Weirdo companies getting up to weirdo things in 2024

In 2024, we’re using AI to talk to animals, drones to deliver packages, and asteroids to get rich. Maybe.

If you thought 2023 was a strange one, good instincts — it really was. But 2024 is probably also going to be weird, with an increasing emphasis on AI and, hopefully, sustainability.

Weirdo companies getting up to weirdo things in 2024
  • San Francisco-based startup Zipline’s Platform 2 drones are ready to drop packages of up to 8 pounds in select US cities in 2024, thanks to an FAA exemption from a long-standing rule requiring that human drone operators have a line of sight on their drones.

If you see one, you’ll notice it hovers ~300 feet above ground before lowering its payload via tether, a process that Zipline claims is 10x faster than car or truck delivery.

Sweetgreen is already a customer and we’re excited about sky salads, but not as excited as we’d be if they were delivering them via actual zip lines.

  • AstroForge is a California startup that wants to mine asteroids for platinum, which sounds like something the Tyrell Corp. would send replicants to do in Blade Runner.

Thus far, AstroForge hasn’t had much success, experiencing significant setbacks during its demo mission. Still, its second mission will launch in 2024 and, if all goes as planned, photograph an asteroid’s surface. It may be worth it for AstroForge to keep plugging away — platinum is worth ~$15k/pound on Earth.

  • What does my cat want? Several organizations are now using machine learning to decode animal communication, from crows to whales
    • One study found that female Zebra Finches prefer mates that sing like the birds they grew up near.
    • The Project Cetacean Translation Initiative (CETI) is using AI to identify whale vocalizations, and will soon use an underwater microphone to record more in Dominica.
    • The Earth Species Project is developing AI models in the hopes of having conversations with animals by mimicking their vocalizations.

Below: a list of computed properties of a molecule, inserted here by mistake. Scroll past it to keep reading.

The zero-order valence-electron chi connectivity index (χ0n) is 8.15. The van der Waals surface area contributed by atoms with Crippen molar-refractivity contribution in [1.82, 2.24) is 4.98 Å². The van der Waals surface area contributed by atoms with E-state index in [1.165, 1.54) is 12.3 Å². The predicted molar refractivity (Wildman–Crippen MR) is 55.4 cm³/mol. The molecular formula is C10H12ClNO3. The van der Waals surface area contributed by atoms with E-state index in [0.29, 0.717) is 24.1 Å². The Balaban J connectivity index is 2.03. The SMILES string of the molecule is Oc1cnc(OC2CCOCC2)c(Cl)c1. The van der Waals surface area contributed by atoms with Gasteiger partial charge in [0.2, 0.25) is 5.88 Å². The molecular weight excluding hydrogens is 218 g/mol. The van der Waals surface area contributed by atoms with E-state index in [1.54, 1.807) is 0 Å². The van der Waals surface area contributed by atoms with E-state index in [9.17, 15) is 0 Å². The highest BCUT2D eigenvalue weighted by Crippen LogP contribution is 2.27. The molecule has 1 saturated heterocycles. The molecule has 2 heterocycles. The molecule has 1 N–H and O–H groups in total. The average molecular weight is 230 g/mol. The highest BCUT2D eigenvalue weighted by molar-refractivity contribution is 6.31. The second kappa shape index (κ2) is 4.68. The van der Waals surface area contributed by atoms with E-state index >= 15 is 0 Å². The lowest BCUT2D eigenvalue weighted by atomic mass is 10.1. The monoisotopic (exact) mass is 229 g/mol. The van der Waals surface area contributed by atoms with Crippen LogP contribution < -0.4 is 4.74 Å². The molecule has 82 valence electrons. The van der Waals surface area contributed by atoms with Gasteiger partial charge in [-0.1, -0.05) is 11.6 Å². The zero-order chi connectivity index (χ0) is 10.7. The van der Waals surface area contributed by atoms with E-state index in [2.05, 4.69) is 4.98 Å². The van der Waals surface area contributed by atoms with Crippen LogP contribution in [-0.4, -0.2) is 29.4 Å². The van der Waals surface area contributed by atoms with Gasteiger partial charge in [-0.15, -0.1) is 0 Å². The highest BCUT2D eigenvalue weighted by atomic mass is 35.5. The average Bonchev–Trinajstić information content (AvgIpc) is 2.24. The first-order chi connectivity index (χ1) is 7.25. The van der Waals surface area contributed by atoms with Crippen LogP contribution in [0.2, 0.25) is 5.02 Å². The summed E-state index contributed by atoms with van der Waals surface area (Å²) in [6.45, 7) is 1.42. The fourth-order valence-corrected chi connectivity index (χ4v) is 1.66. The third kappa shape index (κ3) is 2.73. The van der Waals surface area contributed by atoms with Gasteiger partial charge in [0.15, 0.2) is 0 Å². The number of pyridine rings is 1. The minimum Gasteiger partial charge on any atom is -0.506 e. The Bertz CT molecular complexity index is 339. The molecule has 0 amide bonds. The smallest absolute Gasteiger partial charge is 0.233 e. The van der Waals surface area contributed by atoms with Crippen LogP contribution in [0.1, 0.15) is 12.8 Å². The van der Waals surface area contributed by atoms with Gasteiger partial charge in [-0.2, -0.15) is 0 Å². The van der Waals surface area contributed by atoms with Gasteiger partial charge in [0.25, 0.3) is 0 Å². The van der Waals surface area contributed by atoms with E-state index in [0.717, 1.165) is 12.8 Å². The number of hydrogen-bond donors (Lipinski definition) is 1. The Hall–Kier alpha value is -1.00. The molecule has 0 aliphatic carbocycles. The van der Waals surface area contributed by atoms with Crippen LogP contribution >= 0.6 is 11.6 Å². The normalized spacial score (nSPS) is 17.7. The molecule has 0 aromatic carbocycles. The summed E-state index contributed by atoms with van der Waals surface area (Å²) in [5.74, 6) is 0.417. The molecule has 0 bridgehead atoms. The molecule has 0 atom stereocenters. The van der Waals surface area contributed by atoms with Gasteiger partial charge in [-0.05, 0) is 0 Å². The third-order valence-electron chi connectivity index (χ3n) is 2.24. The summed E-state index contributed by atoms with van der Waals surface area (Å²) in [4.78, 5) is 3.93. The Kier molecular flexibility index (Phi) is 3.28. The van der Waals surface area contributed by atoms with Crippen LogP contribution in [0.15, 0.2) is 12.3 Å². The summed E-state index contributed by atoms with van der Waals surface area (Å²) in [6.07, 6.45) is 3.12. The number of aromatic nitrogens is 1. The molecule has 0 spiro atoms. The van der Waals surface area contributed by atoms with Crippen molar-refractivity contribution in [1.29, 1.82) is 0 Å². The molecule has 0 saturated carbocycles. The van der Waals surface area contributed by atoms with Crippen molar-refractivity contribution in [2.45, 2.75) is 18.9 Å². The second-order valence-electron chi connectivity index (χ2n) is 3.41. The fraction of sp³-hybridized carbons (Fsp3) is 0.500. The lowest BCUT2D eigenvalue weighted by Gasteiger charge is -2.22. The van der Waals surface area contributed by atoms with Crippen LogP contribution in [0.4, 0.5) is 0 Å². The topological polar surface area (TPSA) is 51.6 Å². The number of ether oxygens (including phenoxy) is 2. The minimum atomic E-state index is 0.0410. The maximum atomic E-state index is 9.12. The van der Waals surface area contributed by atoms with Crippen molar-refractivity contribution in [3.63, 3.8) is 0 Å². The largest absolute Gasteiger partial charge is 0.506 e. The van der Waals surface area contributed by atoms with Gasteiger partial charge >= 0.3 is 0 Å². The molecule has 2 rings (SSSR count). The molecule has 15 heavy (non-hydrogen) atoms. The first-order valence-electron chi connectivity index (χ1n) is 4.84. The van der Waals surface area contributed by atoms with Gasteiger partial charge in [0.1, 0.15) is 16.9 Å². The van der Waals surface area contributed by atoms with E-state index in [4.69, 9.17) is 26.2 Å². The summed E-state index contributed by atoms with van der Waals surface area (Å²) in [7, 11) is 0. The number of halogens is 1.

We’re probably a long way off from knowing why my cat is meowing alone in the living room at 3am, but it’s still pretty cool.

  • UK-based Helixx is 3D-printing vehicles, starting with a run of 100 electric, single-seat vans in 2024, followed by a truck, a taxi, and a rickshaw.

The small van uses swappable batteries and has a central driving position, meaning it’ll work in left-hand and right-hand driving countries. Its body is made of five 3D-printed parts that click together, which Helix claims reduces the manufacturing process by up to 50%.

In theory, it’s a cheaper, more sustainable delivery solution that could work just about anywhere.

  • Portable Diagnostic Systems will be the newest narc in town when it launches its drug testing device next year.

It allows cops to quickly test drivers they suspect may be impaired for a number of substances taken over the past 24-72 hours using a saliva sample. This is a narrower window than a urine test, which can surface drugs taken over the past month.

PDS is hoping to launch with the ability to test for 30 drugs, including illegal substances and those prescription medications that warn you about not operating heavy machinery such as, you know, a car.

  • We’ve heard a lot about fake news over the last few years, but what about fake newscasters? Channel 1 expects to launch its global AI news network, replete with AI-generated anchors, in 2024.

“It’s even possible to create footage of events where cameras were not able to capture the action,” one of them says, comparing it to a courtroom sketch.

Channel 1 says its stories will come from actual news networks, freelancers, and public data. But if you’re worried AI news will make it easier for misinformation to spread, well… you’re not alone. Real human journalists think that, too.

As for us, we can’t stop thinking about Max Headroom.

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